Thursday, January 05, 2006

Miketz (Haftarah)

The Case of the Sliced Infants

The haftarah read on Shabbat Miketz as such (i.e., when not Hanukkah) is a story familiar to many of us from childhood Bible stories: the incident in 1 Kings 3:15-4:1 demonstrating the wisdom of King Solomon. Two women—harlots, living in the same house—come to him with two infants, one of whom had been crushed to death by his mother while sleeping. The two of them squabble over which baby belongs to which mother, each one claiming to be the mother of the living baby. The king takes a sword, and proposes dividing the living baby in half, so as to be “shared” equally; the true mother, her maternal instincts aroused, is prepared to let the other woman have the baby, rather than see it die, and is thus given the child.

An interesting story, illustrating Solomon’s keen insight into human nature. One facet often overlooked is the element of gambling involved here: that, prima facie, Solomon was willing to risk the death of the child. But, more precisely, he was confident of his own understanding of human nature, and was certain that things would come out as they did. One is reminded of the brinksmanship routinely practiced in bargaining in the Oriental market, based on nerves of steel: the customer feigns disinterest in closing the deal and starts to walk off—knowing that the seller will call him back at the last moment to offer a better price (or vice versa).

But interesting as this story may be in its own right, its selection as haftarah for this week seems in fact to be based upon a single verse that precedes it: “And Solomon awoke and it was a dream…” (3:15). This verse clearly parallels Pharaoh’s dream, with which the Torah section opens. Why, then, does the haftarah not incorporate the account of the dream vision itself, the famous Divine visitation to Solomon at Gibeon (3:5-14)? This passage is one of the most interesting and unique Divine-human encounters recorded in the Bible. Here, God “plays genie” (lehavdil!), inviting Solomon to ask for whatever he wishes; in reply, the latter asks for a “responsive heart to judge your people, to distinguish between right and wrong” (3:9). Note well: he does not ask for the proverbial “Solomonic wisdom” as an end in itself, but for something subtly different—the ability to understand people, so as to serve them better in his function as king and supreme judge and to guide the people, both as a public and as individuals. God is pleased that he does not ask anything for himself, such as long life, wealth, honor, or victory over his enemies—and thus grants him these as well.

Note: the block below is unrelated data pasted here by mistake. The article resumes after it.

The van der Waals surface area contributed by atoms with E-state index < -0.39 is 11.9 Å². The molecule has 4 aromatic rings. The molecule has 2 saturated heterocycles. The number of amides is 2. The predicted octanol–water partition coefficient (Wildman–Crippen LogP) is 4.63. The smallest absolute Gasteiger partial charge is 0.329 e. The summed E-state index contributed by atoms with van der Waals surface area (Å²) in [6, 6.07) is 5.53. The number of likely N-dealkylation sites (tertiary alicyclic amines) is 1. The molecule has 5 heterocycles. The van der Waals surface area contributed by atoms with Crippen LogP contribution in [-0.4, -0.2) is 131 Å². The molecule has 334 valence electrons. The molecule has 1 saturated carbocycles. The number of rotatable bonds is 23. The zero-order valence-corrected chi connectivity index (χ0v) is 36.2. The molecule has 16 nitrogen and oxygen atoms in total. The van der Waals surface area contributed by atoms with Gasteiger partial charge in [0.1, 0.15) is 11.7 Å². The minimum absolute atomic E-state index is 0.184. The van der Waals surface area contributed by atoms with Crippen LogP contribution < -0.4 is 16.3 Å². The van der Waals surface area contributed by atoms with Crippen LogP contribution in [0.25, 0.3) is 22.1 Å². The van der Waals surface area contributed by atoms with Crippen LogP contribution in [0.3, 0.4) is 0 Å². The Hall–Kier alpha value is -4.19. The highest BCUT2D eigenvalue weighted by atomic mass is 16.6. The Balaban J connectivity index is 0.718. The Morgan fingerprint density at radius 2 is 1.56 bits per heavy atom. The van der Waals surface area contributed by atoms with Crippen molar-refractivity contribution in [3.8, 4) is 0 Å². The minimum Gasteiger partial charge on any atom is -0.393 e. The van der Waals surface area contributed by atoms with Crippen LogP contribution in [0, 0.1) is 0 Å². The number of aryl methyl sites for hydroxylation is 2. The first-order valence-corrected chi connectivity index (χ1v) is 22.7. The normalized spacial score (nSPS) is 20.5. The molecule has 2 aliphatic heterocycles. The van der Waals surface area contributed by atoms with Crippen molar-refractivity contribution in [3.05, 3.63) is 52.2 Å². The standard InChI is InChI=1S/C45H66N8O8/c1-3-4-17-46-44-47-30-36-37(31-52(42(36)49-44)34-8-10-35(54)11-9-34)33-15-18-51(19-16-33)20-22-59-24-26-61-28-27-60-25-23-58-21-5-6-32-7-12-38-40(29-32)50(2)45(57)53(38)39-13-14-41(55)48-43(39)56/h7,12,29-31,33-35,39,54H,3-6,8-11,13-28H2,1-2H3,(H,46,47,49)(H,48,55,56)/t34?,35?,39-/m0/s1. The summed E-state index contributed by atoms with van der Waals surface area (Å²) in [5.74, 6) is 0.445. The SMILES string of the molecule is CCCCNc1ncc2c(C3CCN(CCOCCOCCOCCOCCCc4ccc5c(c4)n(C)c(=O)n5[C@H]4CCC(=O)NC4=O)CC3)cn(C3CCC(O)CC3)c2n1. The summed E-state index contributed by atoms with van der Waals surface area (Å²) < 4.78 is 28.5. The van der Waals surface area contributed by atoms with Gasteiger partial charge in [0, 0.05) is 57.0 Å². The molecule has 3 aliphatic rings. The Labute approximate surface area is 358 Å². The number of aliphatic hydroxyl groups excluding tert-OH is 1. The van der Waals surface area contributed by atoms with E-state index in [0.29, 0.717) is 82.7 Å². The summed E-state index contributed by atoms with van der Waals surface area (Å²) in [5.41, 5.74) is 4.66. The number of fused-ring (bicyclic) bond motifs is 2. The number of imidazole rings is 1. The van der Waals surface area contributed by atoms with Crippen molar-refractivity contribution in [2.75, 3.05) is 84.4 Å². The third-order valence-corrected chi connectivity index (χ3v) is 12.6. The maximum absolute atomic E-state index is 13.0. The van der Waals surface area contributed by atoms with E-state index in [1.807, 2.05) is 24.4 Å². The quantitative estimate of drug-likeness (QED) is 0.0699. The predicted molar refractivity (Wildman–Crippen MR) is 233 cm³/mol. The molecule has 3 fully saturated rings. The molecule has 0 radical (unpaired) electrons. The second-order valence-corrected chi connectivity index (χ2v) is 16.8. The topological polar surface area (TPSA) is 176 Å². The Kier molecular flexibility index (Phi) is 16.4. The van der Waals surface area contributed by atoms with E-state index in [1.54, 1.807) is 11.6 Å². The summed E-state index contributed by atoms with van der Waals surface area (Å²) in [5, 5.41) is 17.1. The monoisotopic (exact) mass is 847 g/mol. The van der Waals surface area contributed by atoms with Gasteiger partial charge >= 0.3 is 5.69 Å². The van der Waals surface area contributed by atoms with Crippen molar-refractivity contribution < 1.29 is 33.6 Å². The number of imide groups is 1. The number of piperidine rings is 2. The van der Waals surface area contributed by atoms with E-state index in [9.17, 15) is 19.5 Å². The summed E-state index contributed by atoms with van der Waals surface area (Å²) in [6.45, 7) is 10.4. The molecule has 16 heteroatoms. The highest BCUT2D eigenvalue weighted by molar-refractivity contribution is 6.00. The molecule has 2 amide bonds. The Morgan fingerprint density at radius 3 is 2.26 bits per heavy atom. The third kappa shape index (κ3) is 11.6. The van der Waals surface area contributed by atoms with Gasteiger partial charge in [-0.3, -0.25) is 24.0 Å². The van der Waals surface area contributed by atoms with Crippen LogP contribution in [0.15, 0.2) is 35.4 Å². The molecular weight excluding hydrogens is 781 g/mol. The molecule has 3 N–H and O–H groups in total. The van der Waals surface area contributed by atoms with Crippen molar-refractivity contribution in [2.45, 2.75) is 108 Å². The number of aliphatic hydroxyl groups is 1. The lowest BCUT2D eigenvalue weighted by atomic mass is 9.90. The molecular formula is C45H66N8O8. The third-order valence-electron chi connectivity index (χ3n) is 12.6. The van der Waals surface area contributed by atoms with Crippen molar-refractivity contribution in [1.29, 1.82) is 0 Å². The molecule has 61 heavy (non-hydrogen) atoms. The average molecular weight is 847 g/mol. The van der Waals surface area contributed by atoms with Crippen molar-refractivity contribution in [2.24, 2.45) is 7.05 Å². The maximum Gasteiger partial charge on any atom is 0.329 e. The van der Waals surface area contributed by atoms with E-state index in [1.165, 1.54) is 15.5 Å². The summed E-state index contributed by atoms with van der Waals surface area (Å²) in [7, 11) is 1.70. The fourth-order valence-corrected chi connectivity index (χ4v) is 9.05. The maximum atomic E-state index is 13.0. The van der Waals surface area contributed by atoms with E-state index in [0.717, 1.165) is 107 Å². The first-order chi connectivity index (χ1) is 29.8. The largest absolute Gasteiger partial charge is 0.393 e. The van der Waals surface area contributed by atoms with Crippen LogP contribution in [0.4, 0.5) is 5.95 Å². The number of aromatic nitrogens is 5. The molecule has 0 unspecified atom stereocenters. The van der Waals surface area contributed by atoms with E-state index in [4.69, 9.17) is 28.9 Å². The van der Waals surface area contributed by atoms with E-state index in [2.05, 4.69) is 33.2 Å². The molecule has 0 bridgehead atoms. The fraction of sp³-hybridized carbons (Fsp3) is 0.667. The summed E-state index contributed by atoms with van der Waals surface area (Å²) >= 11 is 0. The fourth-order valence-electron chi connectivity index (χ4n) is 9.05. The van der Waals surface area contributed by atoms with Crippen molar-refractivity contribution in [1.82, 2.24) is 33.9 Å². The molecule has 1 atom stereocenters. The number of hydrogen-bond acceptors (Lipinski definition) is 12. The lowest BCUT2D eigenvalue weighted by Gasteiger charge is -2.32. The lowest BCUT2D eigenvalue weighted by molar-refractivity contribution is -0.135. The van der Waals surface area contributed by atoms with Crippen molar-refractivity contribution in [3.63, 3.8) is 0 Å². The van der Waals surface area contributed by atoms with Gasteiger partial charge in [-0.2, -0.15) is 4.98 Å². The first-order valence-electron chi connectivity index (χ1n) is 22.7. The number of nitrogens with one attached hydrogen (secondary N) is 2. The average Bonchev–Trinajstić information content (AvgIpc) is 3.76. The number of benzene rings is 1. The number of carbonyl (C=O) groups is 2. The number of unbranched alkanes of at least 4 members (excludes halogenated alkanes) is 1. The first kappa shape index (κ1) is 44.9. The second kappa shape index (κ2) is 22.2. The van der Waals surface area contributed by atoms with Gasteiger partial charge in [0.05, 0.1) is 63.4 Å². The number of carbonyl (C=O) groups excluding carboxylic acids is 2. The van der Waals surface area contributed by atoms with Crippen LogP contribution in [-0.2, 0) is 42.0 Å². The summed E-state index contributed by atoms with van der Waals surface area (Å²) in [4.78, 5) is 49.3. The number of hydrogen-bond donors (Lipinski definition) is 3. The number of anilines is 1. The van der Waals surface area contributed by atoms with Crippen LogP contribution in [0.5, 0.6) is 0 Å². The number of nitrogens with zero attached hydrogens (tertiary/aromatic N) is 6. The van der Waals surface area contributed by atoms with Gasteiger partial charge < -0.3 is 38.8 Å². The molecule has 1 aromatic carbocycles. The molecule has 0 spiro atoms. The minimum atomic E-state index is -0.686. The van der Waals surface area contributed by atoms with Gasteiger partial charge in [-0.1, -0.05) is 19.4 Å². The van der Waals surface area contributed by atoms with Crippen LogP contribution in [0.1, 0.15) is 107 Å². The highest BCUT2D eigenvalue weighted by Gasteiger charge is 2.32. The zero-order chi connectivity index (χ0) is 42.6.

The story of the two women and their babies is clearly brought here as an illustration of the fulfillment of the Divine promise—Solomon is shown as possessing the ability to understand people, how their minds and hearts work, and to act on this knowledge to their benefit. On a certain level, this is also reminiscent of Joseph, whose shrewd psychological insight stands at the center of the chapter—including the ability to design a crafty, indirect scheme for testing his brothers, not unlike the test devised by Solomon. If so, the specific sections chosen for the haftarah—beginning with the moment of awakening from a dream, and proceeding to manifestations of practical human wisdom—parallel the Torah portion almost exactly.

After writing the above, I discussed this matter with my friend Dr. Dov Paris, who suggested a totally different line of interpretation—a symbolic reading of Mishpat Shlomo, the test or trail imposed by Solomon, which some even suggest reading as a vision or dream rather than a real-life case. In these views, the two babies symbolize the two Temples, that at Shiloh and that in Jerusalem, the one about to supercede the other; or else the contrast between Egypt and/or Babylonia as against Israel. Both of these may be related to the Torah lection, either through the rivalry between Joseph and Judah, or the contrast between Jacob’s family and the idolatrous milieu of Egypt (not to mention the conflict with Greek culture that forms the background to Hanukkah). Indeed, Ibn Ezra, in the table hymn Tzamah Nafshi, uses the phrase “No, my son is alive and your son is dead” to encapsulate the Christian-Jewish polemic. This chapter is even subject to commentary by the old Negro Jim in Mark Twain’s Huckleberry Finn.


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6:48 AM  

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